Farmers who purchase livestock in private trades should find out all they can about the animals before agreeing to a sale to maximise their chance of a refund if they are unhappy with their purchase.
Livestock auction firms still hope to proceed with many sales of breeding livestock this autumn despite coronavirus, but farmers are increasingly turning to online or private sales as an alternative which avoids the need to be in a crowd.
Farmers Weekly spoke to solicitor Manon Williams, a partner at law firm Agri Advisor, to find out what, if any, affect this has on the purchaser’s legal rights when livestock does not meet their satisfaction.
Online sales organised by auctioneers or breed societies will often have the same or similar livestock-specific conditions of sale to those sold at a physical auction, says Mrs Williams.
These are the first line of defence for buyers and sellers, and set out how the sale will be conducted and definitions of livestock, including what will make them unfit for sale.
Test of satisfactory quality
Where an unhappy buyer falls outside the scope of those conditions, such as if they miss a deadline to appeal, or in a private business-to-business transaction not covered by this protection, the next line of defence for both parties is the Sale of Goods Act 1979.
This stipulates that for a seller to provide a refund in a dispute, the buyer has to show that the goods were not fit for purpose or of satisfactory quality.
For a buyer to maximise their ability to prove that goods are not of satisfactory quality, they should ask questions relating to every factor which is important to them.
In the case of a stock bull for example, it would be good practice to make the seller clarify the fertility status and confirm the animal is not lame.
This will remove the seller’s protection of caveat emptor – or “buyer beware”, a legal principle that means the seller has no obligation to disclose information about the product that the buyer did not ask about before the sale.
“In online sales where you cannot inspect the animals then asking these questions is really important,” she says.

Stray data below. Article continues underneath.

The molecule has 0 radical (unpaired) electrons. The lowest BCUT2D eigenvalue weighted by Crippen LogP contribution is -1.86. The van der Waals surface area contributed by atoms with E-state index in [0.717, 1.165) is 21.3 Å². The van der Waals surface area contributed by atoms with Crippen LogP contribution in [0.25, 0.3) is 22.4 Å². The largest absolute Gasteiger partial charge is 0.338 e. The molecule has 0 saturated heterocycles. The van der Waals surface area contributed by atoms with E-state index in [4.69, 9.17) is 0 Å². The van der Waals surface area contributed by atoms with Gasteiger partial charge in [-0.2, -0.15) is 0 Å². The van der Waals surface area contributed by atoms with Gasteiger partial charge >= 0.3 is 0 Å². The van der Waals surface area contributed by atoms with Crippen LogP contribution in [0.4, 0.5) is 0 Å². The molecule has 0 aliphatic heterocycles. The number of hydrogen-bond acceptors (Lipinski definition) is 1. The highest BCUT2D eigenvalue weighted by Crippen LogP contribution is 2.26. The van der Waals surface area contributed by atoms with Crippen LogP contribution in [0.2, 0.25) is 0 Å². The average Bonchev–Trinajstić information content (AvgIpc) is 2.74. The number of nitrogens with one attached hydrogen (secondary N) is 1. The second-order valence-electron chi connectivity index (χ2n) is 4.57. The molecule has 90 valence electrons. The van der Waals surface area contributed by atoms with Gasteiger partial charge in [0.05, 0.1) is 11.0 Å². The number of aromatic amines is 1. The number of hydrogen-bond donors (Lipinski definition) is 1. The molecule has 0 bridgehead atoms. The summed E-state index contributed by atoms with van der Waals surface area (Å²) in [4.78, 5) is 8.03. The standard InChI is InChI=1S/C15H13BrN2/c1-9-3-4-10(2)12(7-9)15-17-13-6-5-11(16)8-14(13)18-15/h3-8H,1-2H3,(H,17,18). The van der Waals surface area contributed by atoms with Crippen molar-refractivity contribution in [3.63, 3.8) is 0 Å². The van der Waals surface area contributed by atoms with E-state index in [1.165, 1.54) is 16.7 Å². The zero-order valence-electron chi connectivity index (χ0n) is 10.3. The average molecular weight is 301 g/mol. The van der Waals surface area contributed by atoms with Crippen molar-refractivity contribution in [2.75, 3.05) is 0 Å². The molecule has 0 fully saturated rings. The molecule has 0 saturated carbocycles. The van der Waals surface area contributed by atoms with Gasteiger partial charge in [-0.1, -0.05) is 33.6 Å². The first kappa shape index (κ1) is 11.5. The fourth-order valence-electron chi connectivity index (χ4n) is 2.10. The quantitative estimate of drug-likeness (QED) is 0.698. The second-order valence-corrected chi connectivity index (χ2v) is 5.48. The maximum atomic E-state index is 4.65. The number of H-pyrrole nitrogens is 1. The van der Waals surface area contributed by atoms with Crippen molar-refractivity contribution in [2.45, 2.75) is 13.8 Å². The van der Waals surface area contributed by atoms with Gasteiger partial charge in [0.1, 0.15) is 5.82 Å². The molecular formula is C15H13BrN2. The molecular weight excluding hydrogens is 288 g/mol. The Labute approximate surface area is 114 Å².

Disputes between farmers are often resolved informally as the cost of formal legal proceedings almost always outweigh the value of the goods being disputed.
However, in the event that a farmer thinks they can make a claim under the Sale of Goods Act, she advises they seek legal advice early, as it is a complex area of law.
Another potentially tricky area between a remote buyer and seller is the point at which goods and money are exchanged, as it often requires a measure of trust on both sides.
Where the parties do not know each other, Mrs WIlliams advises doing online research to see if their identify can be verified and to see if there are any reports linked to them of scamming.
Payment by online bank transfer can be a big help as it allows the seller to receive the money instantly once they have delivered the goods and does not require the nervous period waiting for a cheque to clear, Mrs Williams noted.
Lack of trust can also be overcome by using a third party to hold the money after a sale has been agreed.
Online livestock auction platform, SellMyLivestock has an escrow account service called FarmPay which allows the seller to see that the buyer has sufficient funds before arranging for the livestock to be delivered.
The buyer can then release the funds once they have inspected the livestock and found them to be satisfactory.
Andrew Loftus, commercial director for SellMyLivestock said around £5m of transactions had been routed through the optional service since it was launched in March 2018.